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Author Topic: Accidentally made a work of art?  (Read 50874 times)

Diego Pigozzo

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Re: Accidentally made a work of art?
« Reply #40 on: July 20, 2015, 03:46:29 AM »

Your analogy completely and utterly fails to describe what you think it does.
It may fails for you: others may find it quite on the spot.

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spidermike

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Re: Accidentally made a work of art?
« Reply #41 on: July 20, 2015, 06:07:58 AM »

It may fails for you: others may find it quite on the spot.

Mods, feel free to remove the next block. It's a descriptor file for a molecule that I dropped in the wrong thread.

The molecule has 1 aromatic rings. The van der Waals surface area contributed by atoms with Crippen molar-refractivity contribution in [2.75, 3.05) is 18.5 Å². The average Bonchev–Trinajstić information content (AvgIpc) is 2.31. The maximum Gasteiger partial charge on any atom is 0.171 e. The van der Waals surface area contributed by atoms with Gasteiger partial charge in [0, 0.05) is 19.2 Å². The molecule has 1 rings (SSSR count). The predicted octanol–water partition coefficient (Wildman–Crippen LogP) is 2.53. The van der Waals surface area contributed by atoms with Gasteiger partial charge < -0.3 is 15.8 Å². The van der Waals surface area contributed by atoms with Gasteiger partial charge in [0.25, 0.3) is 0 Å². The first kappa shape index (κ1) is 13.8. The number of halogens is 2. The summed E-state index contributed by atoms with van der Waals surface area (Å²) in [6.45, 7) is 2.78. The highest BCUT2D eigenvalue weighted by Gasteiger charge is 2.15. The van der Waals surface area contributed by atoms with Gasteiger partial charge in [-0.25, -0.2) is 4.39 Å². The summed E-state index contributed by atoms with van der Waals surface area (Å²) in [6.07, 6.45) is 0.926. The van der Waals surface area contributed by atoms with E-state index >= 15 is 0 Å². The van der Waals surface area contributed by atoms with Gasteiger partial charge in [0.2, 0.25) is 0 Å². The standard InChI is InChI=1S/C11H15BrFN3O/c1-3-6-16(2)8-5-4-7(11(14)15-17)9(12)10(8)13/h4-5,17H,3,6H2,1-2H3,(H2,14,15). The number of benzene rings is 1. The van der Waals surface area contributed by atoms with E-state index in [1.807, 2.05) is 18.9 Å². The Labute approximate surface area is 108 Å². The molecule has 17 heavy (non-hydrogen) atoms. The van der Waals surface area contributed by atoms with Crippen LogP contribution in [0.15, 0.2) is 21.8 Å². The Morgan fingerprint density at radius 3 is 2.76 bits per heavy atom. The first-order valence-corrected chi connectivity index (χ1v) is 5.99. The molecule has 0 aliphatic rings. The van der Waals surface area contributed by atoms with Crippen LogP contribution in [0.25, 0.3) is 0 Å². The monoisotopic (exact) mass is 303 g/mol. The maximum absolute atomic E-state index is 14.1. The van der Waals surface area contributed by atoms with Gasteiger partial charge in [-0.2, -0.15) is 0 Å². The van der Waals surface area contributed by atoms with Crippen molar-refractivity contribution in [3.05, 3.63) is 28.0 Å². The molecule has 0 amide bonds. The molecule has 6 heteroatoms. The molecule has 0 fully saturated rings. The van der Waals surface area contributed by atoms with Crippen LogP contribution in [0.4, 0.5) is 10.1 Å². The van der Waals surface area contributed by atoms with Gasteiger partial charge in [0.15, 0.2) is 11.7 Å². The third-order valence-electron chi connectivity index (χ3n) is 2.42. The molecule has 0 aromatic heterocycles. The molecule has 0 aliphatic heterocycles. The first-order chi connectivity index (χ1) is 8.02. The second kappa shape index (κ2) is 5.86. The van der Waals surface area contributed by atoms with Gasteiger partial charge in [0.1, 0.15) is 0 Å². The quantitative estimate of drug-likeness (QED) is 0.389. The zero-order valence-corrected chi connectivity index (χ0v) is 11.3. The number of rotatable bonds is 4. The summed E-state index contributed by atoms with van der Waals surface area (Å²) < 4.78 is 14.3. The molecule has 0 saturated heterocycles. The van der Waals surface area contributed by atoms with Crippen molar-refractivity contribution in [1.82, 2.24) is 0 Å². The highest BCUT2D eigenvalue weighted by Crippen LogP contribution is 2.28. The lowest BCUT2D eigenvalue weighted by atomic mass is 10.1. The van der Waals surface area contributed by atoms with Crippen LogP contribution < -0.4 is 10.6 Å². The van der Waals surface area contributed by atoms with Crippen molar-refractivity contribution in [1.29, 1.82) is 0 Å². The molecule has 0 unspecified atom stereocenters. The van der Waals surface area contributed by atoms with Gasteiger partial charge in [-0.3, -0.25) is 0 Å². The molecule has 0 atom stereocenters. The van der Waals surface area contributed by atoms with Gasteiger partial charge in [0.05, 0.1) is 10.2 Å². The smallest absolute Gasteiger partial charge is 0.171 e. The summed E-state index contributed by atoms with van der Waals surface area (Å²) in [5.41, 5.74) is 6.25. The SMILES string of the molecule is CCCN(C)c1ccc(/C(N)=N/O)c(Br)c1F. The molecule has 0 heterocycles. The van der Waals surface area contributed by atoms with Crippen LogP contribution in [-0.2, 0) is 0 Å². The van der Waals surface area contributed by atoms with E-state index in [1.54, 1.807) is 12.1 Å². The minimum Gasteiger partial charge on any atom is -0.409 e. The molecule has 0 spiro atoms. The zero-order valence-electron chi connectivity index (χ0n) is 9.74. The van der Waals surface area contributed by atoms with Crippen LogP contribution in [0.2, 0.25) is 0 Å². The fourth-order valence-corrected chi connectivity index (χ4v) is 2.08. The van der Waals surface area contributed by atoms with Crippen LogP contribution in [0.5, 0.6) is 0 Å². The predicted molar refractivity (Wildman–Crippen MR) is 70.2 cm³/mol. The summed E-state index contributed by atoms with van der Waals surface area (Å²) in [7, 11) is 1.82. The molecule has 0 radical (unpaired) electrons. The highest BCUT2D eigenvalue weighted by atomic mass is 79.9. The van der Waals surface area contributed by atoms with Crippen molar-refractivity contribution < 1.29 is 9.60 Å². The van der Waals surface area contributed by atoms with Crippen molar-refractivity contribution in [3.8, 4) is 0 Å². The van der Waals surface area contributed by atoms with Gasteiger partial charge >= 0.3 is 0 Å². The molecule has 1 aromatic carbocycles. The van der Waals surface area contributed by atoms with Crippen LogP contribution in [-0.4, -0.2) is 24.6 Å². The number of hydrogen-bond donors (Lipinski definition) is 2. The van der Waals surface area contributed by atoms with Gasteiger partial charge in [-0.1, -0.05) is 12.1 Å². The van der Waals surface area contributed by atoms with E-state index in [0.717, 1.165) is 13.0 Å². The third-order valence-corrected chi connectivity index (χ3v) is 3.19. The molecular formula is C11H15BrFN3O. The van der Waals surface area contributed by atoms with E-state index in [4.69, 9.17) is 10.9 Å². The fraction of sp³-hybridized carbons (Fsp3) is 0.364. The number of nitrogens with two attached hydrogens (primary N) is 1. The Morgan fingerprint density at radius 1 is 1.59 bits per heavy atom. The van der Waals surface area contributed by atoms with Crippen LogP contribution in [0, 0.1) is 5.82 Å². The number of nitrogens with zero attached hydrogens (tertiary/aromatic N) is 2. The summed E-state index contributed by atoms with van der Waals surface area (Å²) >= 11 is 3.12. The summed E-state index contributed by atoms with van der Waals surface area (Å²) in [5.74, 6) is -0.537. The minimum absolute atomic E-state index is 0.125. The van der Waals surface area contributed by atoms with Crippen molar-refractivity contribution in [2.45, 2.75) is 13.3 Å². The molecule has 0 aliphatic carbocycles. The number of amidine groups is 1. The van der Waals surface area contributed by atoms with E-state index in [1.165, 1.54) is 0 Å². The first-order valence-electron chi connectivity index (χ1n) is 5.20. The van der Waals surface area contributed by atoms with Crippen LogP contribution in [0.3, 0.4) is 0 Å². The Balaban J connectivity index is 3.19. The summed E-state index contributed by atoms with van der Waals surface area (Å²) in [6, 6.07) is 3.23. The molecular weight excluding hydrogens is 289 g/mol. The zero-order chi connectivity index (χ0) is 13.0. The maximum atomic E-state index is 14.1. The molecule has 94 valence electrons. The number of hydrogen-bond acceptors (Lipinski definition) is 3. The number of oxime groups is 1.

Art being justified by pseudo-science. Unfortunately all too prevalent.
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Diego Pigozzo

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Re: Accidentally made a work of art?
« Reply #42 on: July 20, 2015, 06:10:21 AM »

Art being justified by pseudo-science. Unfortunately all too prevalent.
Once again: if this thread or the expressed ideas are worthless or senseless to you doesn't means they are worthless or senseless to everybody.
Nobody is a golden standard.
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spidermike

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Re: Accidentally made a work of art?
« Reply #43 on: July 20, 2015, 06:41:20 AM »

Once again: if this thread or the expressed ideas are worthless or senseless to you doesn't means they are worthless or senseless to everybody.
Nobody is a golden standard.

Surely the only 'golden standard' is logic. Only then can it be 'sense' as opposed to 'senseless'.